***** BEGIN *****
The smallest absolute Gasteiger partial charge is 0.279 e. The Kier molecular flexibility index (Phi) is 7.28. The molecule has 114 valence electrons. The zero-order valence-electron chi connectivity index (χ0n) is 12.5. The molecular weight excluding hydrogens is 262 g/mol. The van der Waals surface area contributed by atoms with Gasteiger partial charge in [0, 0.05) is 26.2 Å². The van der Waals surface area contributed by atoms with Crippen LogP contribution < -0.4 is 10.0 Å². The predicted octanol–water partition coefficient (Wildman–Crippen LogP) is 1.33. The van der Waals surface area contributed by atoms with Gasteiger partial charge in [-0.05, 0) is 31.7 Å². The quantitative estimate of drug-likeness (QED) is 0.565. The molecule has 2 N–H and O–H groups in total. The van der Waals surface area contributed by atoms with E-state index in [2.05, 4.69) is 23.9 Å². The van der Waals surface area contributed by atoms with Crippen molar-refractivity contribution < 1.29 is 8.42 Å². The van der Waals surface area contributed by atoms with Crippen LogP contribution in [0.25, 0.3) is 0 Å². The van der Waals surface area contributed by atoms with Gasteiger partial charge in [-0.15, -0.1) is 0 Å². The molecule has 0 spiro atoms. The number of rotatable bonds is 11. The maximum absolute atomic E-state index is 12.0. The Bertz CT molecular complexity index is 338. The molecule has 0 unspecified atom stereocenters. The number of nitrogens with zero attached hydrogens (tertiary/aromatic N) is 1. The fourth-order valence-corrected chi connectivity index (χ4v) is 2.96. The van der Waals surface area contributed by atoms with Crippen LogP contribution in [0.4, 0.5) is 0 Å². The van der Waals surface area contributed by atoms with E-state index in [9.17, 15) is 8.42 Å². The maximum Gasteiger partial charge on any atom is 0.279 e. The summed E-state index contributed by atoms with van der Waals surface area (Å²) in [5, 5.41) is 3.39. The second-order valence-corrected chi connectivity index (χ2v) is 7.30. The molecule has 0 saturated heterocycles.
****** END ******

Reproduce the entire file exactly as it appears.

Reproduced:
The smallest absolute Gasteiger partial charge is 0.279 e. The Kier molecular flexibility index (Phi) is 7.28. The molecule has 114 valence electrons. The zero-order valence-electron chi connectivity index (χ0n) is 12.5. The molecular weight excluding hydrogens is 262 g/mol. The van der Waals surface area contributed by atoms with Gasteiger partial charge in [0, 0.05) is 26.2 Å². The van der Waals surface area contributed by atoms with Crippen LogP contribution < -0.4 is 10.0 Å². The predicted octanol–water partition coefficient (Wildman–Crippen LogP) is 1.33. The van der Waals surface area contributed by atoms with Gasteiger partial charge in [-0.05, 0) is 31.7 Å². The quantitative estimate of drug-likeness (QED) is 0.565. The molecule has 2 N–H and O–H groups in total. The van der Waals surface area contributed by atoms with E-state index in [2.05, 4.69) is 23.9 Å². The van der Waals surface area contributed by atoms with Crippen molar-refractivity contribution < 1.29 is 8.42 Å². The van der Waals surface area contributed by atoms with Crippen LogP contribution in [0.25, 0.3) is 0 Å². The van der Waals surface area contributed by atoms with Gasteiger partial charge in [-0.15, -0.1) is 0 Å². The molecule has 0 spiro atoms. The number of rotatable bonds is 11. The maximum absolute atomic E-state index is 12.0. The Bertz CT molecular complexity index is 338. The molecule has 0 unspecified atom stereocenters. The number of nitrogens with zero attached hydrogens (tertiary/aromatic N) is 1. The fourth-order valence-corrected chi connectivity index (χ4v) is 2.96. The van der Waals surface area contributed by atoms with Crippen LogP contribution in [0.4, 0.5) is 0 Å². The van der Waals surface area contributed by atoms with E-state index in [9.17, 15) is 8.42 Å². The maximum Gasteiger partial charge on any atom is 0.279 e. The summed E-state index contributed by atoms with van der Waals surface area (Å²) in [5, 5.41) is 3.39. The second-order valence-corrected chi connectivity index (χ2v) is 7.30. The molecule has 0 saturated heterocycles.